Why Throw Away a Priceless Resource by Theodore Rockwell
In a press release carefully coordinated with mass internet mailings to all the old anti-technology political action groups, Nader’s well-funded Critical Mass organization tries to create the impression of “a growing coalition of national, international and grassroots groups” joined by “many scientists, experts and the public.” But there is nothing spontaneous or grass-rootsy about this well-orchestrated PR blitz to prevent plutonium and uranium from dismantled weapons being used to generate electricity for the public. Ironically, Nader’s position is silently applauded by the big oil and coal companies. This weapons material constitutes a unique energy resource, equivalent to $30 billion in oil. How can we call it a waste? If it were oil, we would be ready to sacrifice a generation of our ablest youth to keep it. But Nader and friends want us to destroy it. They regret that only the United States has opted to avoid using plutonium for peaceful purposes, which was an unfortunate decision by President Carter, made in the vain hope that other nations would follow us. Of course, they did not.
Pundits tell us that energy is our most precious asset; that we must conserve it and constrict all our goals and plans to meet a dwindling energy supply. We are told to recycle and reuse everything else, but this special asset we are to throw away. Here, in a unique historical situation, we suddenly find ourselves with a limitless, proven, completely non-polluting energy source. Nuclear power produces no air pollution, no global warming gases, no acid rain, and its solid wastes are so small in volume that they can be canned, accounted for, and responsibly stored – an impossibility with any other power source. Those who claim to speak for the environment should welcome any steps that reduce the environmental degradation resulting from all other forms of energy generation.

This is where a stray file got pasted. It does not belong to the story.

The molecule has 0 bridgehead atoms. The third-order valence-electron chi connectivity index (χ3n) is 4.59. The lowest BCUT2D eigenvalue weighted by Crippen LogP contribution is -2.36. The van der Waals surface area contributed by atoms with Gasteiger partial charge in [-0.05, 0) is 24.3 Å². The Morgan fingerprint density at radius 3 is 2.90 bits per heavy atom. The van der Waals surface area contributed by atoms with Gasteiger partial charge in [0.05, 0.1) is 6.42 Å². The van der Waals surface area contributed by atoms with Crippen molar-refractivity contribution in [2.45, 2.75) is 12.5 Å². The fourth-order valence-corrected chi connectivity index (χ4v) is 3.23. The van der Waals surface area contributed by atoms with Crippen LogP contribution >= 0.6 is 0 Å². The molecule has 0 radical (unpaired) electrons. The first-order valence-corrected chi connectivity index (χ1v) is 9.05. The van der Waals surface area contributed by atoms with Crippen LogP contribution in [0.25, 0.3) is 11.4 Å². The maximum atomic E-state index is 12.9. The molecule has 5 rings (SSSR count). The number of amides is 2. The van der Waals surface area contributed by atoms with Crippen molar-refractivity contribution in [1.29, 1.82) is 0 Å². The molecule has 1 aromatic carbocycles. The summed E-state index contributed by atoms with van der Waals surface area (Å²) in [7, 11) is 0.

Thousands of people are dying of food poisoning (which could be prevented by irradiating the food in a process proven over 40 years); thousands more are dying of air pollution from coal-burning power plants; global warming from burning fuels threatens the whole race; water sources are drying up (with oceans needing only energy to make their water potable). These are real problems. How can anyone choose not to use plutonium, which has never killed anyone (except as a bomb at Nagasaki), to solve these problems? The surest way to keep it from terrorists is to buy it at the present bargain price being offered, and start consuming it in power plants.
Theodore Rockwell was Technical Director of Naval Reactors (U.S. Atomic Energy Commission), editor of The Reactor Shielding Design Manual, co-author of The Shippingport Pressurized Water Reactor, and of Arms Control Agreements: Designs for Verification, and author of The Rickover Effect: How One Man Made a Difference and Power to the People: The Many Faces of Nuclear Technology (in preparation).